According to Denver criminal lawyer John L. Buckley, arson is one of the most serious property crimes that you can be charged with in the state of Colorado. If you have been accused of committing this crime, it’s important that you understand the charges against you. Here’s what you need to know about arson:
What is Arson?
You will be charged with arson if you intentionally or recklessly set fire or use explosives to destroy your own property or the property of another person without that person’s consent.
You can be charged with arson in the first, second, third, or fourth degree in the state of Colorado. The charges that you face will depend on the type of property involved in the crime, the value of the damage, and whether you set the fire recklessly or did it intentionally. First degree arson is the most serious arson crime, while fourth degree arson is the least serious.
Felony vs. Misdemeanor
Arson can be charged as either a felony or misdemeanor depending on a number of factors, including whether the property was occupied or not, your intent, whether you endangered anyone by committing this crime, and the amount of damage caused by the fire.
Defenses to Arson
There are a number of defense strategies that can be used to fight arson charges. Your attorney may be able to prove that the fire should not be considered arson because it was accidental. An attorney may also use witnesses or other evidence to prove that you are a victim of mistaken identification.
In some cases, your attorney will try to poke holes in the prosecution’s theory as to why you committed arson. For instance, let’s say you are charged with third degree arson because law enforcement believes you committed arson with the intent to defraud your insurance company. A criminal defense attorney may be able to disprove the theory that you had the intent to defraud. As a result, your charges may be dropped or reduced. Learn more about the defense of a criminal arson case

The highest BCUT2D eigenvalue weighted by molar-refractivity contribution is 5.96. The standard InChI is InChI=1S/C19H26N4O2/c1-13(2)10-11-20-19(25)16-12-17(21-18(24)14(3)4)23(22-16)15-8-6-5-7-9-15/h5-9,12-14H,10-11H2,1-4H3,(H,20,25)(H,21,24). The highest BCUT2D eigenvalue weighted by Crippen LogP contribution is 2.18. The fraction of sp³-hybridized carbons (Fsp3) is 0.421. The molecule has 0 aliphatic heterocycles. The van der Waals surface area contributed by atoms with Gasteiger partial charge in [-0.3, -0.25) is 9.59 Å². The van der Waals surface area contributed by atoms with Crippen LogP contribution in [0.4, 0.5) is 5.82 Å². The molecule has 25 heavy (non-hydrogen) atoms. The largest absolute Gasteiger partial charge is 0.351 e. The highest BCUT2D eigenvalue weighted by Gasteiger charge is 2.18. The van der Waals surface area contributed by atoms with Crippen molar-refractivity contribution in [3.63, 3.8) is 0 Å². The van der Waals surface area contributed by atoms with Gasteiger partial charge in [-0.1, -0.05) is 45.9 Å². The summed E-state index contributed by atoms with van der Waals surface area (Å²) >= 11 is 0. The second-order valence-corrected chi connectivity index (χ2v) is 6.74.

Some defense strategies focus solely on getting the charges reduced instead of completely dropped. For example, second degree arson is a felony if the property damage is valued at over $100. If you have been charged with second degree arson and there is a lot of evidence that proves you did start the fire, your attorney may focus on proving that the value of the damage is less than $100. If he can prove this, your charge will be reduced from a felony to a misdemeanor, which means you will face less serious penalties.
If you have been accused of arson, contact the Law Office of John Buckley right away. Our team will immediately begin to investigate your case and devise an appropriate defense strategy that will help us reach the best possible outcome. We work tirelessly to defend your rights and ensure you receive the best legal representation possible. Contact John L. Buckley
as soon as possible to schedule a legal consultation regarding your case